I'm absolutely sick of the overwhelming favoritism officials give the home team, particularly in the B1G.  The players should dictate who wins and losses, not the officials.  The officiating in Sundays game was clearly in favor of ohio.  The amount of non calls and inconsistency with blocking/charging calls was maddening.  This was also evident in Michigan's win at home against ohio last year.  If that game was called evenly I don't think Michigan wins.  It makes conference play an absolute farce.

I’ve been saying this for years, I’m glad someone finally made a post about it.

 

B-Nut-GoBlue

January 15th, 2013 at 11:37 PM ^

Love how this thread and it's premise (of which I pretty much agree with) happens on the night the number 2 team in the country loses at home.  Irony or Alanis Morrissette Irony?!

jdon

January 15th, 2013 at 11:42 PM ^

When we beat state by one last year there was at least 8 points state got screwed out of and even though we won it effected how I felt. 

Then on sunday OSU gets handed the game at the end and I get pissed.

Just call it fair all around.

 

B-Nut-GoBlue

January 16th, 2013 at 12:27 AM ^

I'd counter with, one very well referee'd game is the exception, not the norm.  Those guys did a great job of ignoring the cheering and booing of the Indiana faithful and just calling what they see.  Most refs these days are more human in their psychology and it seems they let the cheers/jeers and emotion "get to them".

CLord

January 16th, 2013 at 2:58 AM ^

The finest home cooking in my 35 years of following basketball:

Indiana University during the Bobby Knight years.

Boston Celtics during the Larry Bird years.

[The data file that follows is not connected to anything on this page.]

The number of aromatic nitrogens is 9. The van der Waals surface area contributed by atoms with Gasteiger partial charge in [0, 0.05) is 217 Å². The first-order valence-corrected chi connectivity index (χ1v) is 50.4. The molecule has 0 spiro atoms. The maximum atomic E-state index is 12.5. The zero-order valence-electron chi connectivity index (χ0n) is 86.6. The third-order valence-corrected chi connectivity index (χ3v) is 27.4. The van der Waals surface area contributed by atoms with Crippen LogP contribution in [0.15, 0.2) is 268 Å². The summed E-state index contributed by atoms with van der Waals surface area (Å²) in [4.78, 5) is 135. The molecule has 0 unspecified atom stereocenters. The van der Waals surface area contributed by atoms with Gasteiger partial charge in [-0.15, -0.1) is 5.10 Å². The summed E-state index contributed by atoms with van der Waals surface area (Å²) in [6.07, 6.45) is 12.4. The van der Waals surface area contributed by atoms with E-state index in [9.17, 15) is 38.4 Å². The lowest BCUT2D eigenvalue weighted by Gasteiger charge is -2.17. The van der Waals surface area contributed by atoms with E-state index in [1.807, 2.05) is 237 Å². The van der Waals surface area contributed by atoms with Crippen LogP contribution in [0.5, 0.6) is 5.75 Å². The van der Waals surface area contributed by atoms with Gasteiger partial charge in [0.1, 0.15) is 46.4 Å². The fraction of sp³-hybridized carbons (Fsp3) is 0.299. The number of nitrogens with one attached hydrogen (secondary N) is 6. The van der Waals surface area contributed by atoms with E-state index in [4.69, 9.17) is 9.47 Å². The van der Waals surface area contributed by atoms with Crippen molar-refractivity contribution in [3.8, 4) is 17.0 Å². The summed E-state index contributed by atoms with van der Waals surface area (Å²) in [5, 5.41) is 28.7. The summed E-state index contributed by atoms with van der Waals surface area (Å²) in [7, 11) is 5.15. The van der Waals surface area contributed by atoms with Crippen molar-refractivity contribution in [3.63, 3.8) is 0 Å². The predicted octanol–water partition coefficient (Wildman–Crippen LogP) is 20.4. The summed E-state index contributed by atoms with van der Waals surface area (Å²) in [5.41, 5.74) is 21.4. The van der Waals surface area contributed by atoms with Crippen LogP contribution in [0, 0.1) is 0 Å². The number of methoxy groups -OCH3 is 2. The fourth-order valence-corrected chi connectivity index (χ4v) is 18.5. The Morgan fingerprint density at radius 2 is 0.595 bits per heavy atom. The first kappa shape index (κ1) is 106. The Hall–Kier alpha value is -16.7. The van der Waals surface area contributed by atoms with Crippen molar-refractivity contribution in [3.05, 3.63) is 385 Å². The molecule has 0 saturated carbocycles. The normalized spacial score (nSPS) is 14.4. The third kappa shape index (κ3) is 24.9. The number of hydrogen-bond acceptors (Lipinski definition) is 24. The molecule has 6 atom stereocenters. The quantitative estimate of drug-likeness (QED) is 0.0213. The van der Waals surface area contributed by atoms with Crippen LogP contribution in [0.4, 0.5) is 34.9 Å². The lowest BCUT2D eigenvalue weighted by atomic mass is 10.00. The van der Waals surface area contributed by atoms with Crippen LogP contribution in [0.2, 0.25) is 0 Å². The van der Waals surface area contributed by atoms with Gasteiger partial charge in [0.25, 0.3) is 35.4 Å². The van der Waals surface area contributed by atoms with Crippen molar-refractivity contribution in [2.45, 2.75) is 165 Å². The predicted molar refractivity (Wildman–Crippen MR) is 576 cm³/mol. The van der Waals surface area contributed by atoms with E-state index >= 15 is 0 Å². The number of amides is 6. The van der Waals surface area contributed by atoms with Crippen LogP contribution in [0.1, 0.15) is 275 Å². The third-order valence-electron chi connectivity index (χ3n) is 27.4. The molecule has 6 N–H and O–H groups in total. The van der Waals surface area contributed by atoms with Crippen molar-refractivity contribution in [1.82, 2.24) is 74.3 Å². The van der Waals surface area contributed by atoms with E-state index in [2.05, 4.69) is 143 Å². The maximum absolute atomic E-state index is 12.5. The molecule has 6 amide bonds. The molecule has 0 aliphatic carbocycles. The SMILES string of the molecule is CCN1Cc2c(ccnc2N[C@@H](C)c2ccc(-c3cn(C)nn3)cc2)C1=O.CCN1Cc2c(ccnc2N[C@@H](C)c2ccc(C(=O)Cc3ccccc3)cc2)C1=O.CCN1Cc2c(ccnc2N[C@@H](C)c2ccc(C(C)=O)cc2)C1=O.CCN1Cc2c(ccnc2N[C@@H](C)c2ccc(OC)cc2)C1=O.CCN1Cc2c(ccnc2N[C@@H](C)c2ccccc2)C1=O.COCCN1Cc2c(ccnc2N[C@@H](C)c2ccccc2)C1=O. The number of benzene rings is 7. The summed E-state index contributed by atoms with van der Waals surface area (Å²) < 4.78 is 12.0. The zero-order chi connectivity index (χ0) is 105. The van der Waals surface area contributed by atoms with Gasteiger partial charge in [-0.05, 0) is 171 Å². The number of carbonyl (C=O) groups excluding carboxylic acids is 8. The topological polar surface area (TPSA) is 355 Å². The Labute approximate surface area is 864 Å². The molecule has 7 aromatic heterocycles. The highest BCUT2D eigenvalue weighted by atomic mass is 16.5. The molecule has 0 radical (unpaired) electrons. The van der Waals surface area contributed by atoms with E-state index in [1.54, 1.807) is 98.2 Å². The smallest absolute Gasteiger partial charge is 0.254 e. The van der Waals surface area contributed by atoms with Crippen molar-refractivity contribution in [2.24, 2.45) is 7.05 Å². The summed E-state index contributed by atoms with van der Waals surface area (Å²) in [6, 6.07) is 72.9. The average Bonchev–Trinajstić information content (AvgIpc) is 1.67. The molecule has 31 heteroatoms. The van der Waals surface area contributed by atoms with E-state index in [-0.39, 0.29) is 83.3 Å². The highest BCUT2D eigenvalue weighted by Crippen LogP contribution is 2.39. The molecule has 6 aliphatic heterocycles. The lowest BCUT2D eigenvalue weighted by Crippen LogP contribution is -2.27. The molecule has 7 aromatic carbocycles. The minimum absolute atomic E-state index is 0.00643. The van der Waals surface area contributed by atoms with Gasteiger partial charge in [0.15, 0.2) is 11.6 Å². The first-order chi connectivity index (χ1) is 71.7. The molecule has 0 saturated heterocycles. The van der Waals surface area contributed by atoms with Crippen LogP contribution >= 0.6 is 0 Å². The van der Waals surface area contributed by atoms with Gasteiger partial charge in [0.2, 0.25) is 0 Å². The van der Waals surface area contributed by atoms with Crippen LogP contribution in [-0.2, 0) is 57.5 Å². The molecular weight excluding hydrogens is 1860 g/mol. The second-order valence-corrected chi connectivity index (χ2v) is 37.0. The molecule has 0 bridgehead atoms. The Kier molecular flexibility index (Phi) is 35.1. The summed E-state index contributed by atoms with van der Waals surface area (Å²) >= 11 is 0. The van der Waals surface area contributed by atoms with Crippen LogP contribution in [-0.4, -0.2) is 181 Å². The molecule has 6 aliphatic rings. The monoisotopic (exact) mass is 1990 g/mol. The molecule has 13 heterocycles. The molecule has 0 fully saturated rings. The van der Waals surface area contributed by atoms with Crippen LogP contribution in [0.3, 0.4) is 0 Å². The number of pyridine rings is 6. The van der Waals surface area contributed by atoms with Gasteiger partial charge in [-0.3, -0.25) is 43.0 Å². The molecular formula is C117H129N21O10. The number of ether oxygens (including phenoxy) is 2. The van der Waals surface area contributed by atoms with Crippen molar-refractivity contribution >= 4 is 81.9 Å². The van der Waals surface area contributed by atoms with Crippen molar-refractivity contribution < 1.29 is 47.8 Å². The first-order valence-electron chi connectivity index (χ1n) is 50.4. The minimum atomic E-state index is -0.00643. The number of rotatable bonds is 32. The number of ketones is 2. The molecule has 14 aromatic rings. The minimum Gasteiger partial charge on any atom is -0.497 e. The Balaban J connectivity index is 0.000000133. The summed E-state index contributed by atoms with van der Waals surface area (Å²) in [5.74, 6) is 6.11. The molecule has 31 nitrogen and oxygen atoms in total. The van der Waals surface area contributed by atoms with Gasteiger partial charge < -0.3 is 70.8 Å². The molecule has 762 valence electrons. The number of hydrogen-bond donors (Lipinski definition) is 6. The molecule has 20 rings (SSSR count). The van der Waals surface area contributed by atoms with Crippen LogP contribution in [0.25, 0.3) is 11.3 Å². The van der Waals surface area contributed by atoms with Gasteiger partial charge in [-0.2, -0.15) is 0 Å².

Duke throughout the Coach Eyechart reign.

In general though, home cooking is worth I'd say an average of about 8 points a game for the home team in college basketball.  The Ohio State game was a perfect example, where early attempted charges all went OSU's way as either a blocking foul against a UM player, or a charge by a UM player against a sliding OSU defender.

This is honestly the single reason why, as exciting as basketball is, it will always be #2 in my book behind football.  I just flat out detest how much of the game gets controlled by the poetic license of referees making endless marginal calls to (a) favor the home team, and (b) favor the team getting blown out to make the game respectable.

No solution to it really, unless basketball can find a way to rework the charge call, which is the single biggest culprit of this bias.

mGrowOld

January 16th, 2013 at 7:45 AM ^

IMO the reason all of the things pointed out in this thread happen is fairly simple at most elemental level.  Referees are humans and all humans would rather be "liked" than disliked.  No one will ever convince me that refs wouldnt rather, if given the choice, be cheered rather than booed and the very definition of "50-50" calls means there's no definitively right way to call it.  So the referee has a choice to make literally in his subconscience, in the nanosecond after he sees somethng that warrants a wistle.  Do I want to be cheered or booed here?  And not surprisingly the vast majority of referees (Joey Crawford notwithstanding) would rather be cheered.

Also I think Ghost of Yost makes an excellent suggestion on having the refs wear some form of noise-deadening device.  I really wonder if they couldnt get the sensory input from the crowd if they would still make the calls the way they do.  I honestly think they would resist this however as it would prove fairly quickly that the home team bias is real and exists and none of them ever wish to admidt to this.

If you remember (and I put the NBA and NCAA in the same bucket) a few years ago when Mark Cuban started charting calls when the same teams played with the same officiating crews to see if the calls varied from home to away and the league went nuts.  Nobody wants this unpleasant reality to become validated because if it was then leagues, both college and professional, would be foreced to actually do something about it.

phork

January 16th, 2013 at 8:23 AM ^

Just like in football there should be no conference ref affiliation.  Either completely governed by the NCAA or some other 3rd party outfit that also determines post season seedings based on actual in season performance.